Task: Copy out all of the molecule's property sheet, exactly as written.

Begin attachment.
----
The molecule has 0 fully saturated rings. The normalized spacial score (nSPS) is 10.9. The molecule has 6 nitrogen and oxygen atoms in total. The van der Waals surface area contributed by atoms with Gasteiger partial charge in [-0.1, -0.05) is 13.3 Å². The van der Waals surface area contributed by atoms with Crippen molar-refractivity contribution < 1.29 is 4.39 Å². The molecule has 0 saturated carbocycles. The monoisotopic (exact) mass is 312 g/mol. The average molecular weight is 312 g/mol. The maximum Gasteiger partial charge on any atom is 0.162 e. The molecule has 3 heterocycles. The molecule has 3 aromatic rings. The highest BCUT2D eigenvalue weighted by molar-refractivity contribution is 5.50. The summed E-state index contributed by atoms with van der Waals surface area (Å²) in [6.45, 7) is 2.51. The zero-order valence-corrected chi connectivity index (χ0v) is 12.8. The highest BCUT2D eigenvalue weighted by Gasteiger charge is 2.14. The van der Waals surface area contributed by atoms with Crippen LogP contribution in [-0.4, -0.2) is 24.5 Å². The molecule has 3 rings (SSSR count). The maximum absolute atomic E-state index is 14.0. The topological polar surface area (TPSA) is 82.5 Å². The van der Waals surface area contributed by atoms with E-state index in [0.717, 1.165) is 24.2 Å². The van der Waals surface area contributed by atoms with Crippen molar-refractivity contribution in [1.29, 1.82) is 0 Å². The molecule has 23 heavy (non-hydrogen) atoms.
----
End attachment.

The molecule has 0 fully saturated rings. The normalized spacial score (nSPS) is 10.9. The molecule has 6 nitrogen and oxygen atoms in total. The van der Waals surface area contributed by atoms with Gasteiger partial charge in [-0.1, -0.05) is 13.3 Å². The van der Waals surface area contributed by atoms with Crippen molar-refractivity contribution < 1.29 is 4.39 Å². The molecule has 0 saturated carbocycles. The monoisotopic (exact) mass is 312 g/mol. The average molecular weight is 312 g/mol. The maximum Gasteiger partial charge on any atom is 0.162 e. The molecule has 3 heterocycles. The molecule has 3 aromatic rings. The highest BCUT2D eigenvalue weighted by molar-refractivity contribution is 5.50. The summed E-state index contributed by atoms with van der Waals surface area (Å²) in [6.45, 7) is 2.51. The zero-order valence-corrected chi connectivity index (χ0v) is 12.8. The highest BCUT2D eigenvalue weighted by Gasteiger charge is 2.14. The van der Waals surface area contributed by atoms with Crippen LogP contribution in [-0.4, -0.2) is 24.5 Å². The molecule has 3 rings (SSSR count). The maximum absolute atomic E-state index is 14.0. The topological polar surface area (TPSA) is 82.5 Å². The van der Waals surface area contributed by atoms with E-state index in [0.717, 1.165) is 24.2 Å². The van der Waals surface area contributed by atoms with Crippen molar-refractivity contribution in [1.29, 1.82) is 0 Å². The molecule has 23 heavy (non-hydrogen) atoms.